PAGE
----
A limited liability company is a form of corporate entity that the attorneys at Traverse Legal assist clients with on a daily basis. Under the Michigan Corporations Act, there are options for creating your company as a corporate entity, and the most popular corporate entity is the Michigan Limited Liability Company. It is essentially a partnership that is treated like a corporation and that insulates the individuals from personal liability.
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Matt: Hi. It is Matt Plessner for Limited Liability Company Radio. Today we are speaking with Mark Clark from the Traverse Legal Office in Traverse City, Michigan. Mark, how are you?
Mark: I am doing well Matt, thanks. How are you?
Matt: I am doing very well. Let's talk a little about the Michigan Limited Liability Act. Can you please tell us what that is?
Mark: Sure Matt. A limited liability company is a form of corporate entity that the attorneys at Traverse Legal assist clients with on a daily basis. Under the Michigan Corporations Act, there are options for creating your company as a corporate entity, and the most popular corporate entity is the Michigan Limited Liability Company. It is essentially a partnership that is treated like a corporation and that insulates the individuals from personal liability.
Matt: Alrighty, and have there been any recent changes to the Act?
Mark: Well, in fact Matt, there have been recent changes to the Michigan Limited Liability Act. Last year there were a number of changes that were implemented by the Michigan Legislature in the Michigan Limited Liability Act, and several of them are significant.
Matt: And what would you say are some of the highlights of the Michigan Limited Liability Act?
Mark: Matt, I'll take you through three of what I believe to be the highlights of the amendments in the Michigan Limited Liability Act. One of the changes that I find most significant is a change that clarified the confusion over whether a creditor of one of the members of the Michigan Limited Liability Company had anything to worry about in terms of a creditor assuming ownership of that membership interest. The Act was changed so that, in the event that one of the limited liability members has a money judgment against them, that a creditor can no longer claim that they are assuming ownership of the member's share in the limited liability company. The change has clarified that a judgment creditor of one of the members is only entitled to the distributions from that membership interest and is not entitled to any other privileges of the members, such as voting and other important privileges that membership in the limited liability company would have.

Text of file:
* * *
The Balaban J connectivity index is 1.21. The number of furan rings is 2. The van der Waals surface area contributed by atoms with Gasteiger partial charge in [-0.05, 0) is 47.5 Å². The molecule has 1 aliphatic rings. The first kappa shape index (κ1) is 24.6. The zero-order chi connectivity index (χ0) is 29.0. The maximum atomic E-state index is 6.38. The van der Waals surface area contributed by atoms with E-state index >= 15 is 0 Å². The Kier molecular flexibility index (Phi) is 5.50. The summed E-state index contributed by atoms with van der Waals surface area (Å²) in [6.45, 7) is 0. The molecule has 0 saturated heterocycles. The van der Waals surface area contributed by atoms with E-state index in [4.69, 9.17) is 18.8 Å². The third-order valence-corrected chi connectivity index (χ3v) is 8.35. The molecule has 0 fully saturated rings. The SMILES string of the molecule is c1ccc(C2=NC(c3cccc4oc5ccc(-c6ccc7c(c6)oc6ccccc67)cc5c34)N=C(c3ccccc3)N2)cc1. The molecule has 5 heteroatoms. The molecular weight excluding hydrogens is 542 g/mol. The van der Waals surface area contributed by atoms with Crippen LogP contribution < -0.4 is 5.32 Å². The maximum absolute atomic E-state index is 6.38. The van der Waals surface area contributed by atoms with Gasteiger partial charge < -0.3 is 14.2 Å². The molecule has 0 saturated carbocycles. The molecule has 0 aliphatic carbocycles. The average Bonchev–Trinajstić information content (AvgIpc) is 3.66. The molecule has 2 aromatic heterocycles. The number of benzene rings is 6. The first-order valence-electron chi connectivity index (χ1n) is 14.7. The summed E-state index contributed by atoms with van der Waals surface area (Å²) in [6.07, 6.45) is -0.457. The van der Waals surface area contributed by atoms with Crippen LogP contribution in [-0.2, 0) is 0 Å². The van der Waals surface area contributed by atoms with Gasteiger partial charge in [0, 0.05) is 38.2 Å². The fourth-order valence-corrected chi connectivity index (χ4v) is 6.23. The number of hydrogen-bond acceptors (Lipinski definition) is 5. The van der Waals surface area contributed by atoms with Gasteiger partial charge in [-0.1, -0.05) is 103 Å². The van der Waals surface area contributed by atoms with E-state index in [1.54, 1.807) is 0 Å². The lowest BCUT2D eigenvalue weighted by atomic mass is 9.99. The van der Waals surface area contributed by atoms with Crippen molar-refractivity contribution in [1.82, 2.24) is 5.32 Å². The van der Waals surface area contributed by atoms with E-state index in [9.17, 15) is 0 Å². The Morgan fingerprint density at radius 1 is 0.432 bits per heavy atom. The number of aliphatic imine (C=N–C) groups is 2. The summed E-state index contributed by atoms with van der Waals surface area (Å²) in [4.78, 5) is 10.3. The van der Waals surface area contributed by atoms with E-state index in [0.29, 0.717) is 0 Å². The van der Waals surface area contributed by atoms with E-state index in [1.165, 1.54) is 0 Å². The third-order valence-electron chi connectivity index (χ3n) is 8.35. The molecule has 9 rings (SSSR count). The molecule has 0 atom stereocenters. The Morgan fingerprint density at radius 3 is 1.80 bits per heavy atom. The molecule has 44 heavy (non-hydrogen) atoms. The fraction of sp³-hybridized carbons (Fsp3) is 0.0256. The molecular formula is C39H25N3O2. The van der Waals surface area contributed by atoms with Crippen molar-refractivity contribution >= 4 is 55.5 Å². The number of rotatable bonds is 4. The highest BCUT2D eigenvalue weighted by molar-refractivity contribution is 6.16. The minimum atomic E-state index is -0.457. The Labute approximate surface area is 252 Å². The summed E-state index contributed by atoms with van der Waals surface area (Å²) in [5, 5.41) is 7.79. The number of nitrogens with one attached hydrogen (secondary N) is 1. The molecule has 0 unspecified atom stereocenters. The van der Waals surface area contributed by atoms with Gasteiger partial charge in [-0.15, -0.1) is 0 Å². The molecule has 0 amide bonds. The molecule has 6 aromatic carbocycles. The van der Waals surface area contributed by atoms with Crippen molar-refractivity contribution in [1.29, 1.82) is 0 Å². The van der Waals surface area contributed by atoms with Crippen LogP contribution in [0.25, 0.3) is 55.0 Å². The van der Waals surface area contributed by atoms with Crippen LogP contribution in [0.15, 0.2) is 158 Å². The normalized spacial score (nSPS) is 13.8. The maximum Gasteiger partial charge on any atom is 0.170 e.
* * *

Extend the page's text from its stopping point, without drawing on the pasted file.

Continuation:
The second change Matt, that I find significant, is a change that creates some latitude in members or limited liability managers doing business with their own limited liability company. Formerly the Act created a presumption that self-dealing with the limited liability company or in other words doing business say on an individual level or with another business entity that you may own with your limited liability company necessarily provided that that was a ipso facto conflict of interest. The amendment to the Michigan Limited Liability Act indicates that a transaction that may be a conflict of interest will not necessarily be void if the transaction was fair to the company. So there is a fairness component that would save a potential conflict of interest dealing with the company.
The final highlight of the Act that I think is more important than some of the others is the amendment in the Michigan Limited Liability Act in minority member oppression cases, where one of the members claims that they are being mistreated by the majority of members. The Act was amended to provide that a minority member who is willfully subjected to unfair and oppressive conduct can now claim that the termination of employment with the LLC or limitations on employment benefits can constitute willfully unfair and oppressive conduct. This allows a minority member a little bit more leverage in making minority oppression claims against the majority limited liability members.
Those are some significant developments in the Michigan Limited Liability Law. Traverse Legal attorneys are practiced in drafting operating agreements for Michigan limited liability companies and can assist the clients in avoiding some of these pitfalls and make them aware that they need to address some of these issues as they create their limited liability operating agreement.
Matt: Well, Mark, thank you very much for helping us understand the Michigan Limited Liability Act better and also thank you very much for your time.
Mark: Thank you very much Matt. It's always a pleasure.
Matt: And this is Matt Plessner for Limited Liability Company Radio.
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